Monday | 27 October, 2014 | 2:31 pm
By Greg Londrigan
Above: Clean natural gas flows through a completed pressure vessel system built by Mueller Environmental.
Manufacturer patents a technique for speeding assembly of vessels
October 2014 - When we switch on a light, turn up the heat or fill our gas tank, how often do we think about how the energy got there?
One everyday source of energy is natural gas—used for many purposes, including cooking, heating, cooling, energy generation, transportation and more. But the natural gas that is extracted from wells is quite different than what we use in our homes, businesses and vehicles.
Out of the ground, gas is dirty. It contains a variety of undesirable liquids and solids that must be removed before it is pumped to processing and distribution stations. Unclean gas can quickly ruin millions of dollars worth of equipment. The old method for cleaning the gas required large paper filters in special pressure vessels. These filters had to be changed regularly depending on to what degree the gas was unprocessed—sometimes as often as every eight hours. This can be a very time-consuming and environmentally costly process.
One company outside Houston has transitioned to a new method for cleaning natural gas. Mueller Environmental Designs is manufacturing a patented helical separator system that eliminates solids, water, oil, black powder and a variety of contaminants from natural gas. Their separator delivers clean natural gas for processing and distribution.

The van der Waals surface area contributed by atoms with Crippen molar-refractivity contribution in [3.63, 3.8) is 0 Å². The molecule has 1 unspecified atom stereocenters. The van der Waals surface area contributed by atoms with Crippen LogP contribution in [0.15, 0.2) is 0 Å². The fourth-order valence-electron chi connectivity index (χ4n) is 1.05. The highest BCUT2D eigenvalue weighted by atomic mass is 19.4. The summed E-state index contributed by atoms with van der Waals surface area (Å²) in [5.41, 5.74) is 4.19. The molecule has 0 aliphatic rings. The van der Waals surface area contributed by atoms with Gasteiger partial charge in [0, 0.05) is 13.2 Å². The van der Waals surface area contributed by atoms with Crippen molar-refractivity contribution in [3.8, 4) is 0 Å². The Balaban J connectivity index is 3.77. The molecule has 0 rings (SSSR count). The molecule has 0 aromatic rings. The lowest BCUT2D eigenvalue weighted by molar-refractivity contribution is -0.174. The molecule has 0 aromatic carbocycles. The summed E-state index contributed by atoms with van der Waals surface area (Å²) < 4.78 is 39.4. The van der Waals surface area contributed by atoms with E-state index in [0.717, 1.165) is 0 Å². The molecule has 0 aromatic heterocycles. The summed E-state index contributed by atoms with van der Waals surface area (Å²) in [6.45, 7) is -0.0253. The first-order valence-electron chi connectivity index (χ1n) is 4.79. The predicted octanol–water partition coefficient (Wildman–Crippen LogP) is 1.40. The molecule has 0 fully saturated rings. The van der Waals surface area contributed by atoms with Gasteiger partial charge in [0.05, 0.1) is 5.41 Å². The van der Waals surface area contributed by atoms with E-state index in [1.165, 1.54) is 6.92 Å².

The pressure vessels Mueller Environmental manufactures measure anywhere from 4 to 8 feet in diameter and are made from 1⁄2-inch to 3 1⁄2 -inch-thick grade 5617 rolled steel plate. The diameter and material thickness depends upon the pressure the vessel must withstand. Sometimes pressures can reach 3,000 psi. Inside the vessels is a proprietary gas-cleaning separator and an internal container to hold the accumulated solids and liquids that are removed. This material is drained automatically as it fills up the container. Liquid Level Indicators measure the amount of waste material inside the tank. A low-level indicator is stationed roughly 1 inch to 2 inches off the bottom of the tank and a high-level indicator is located at the tank’s midsection.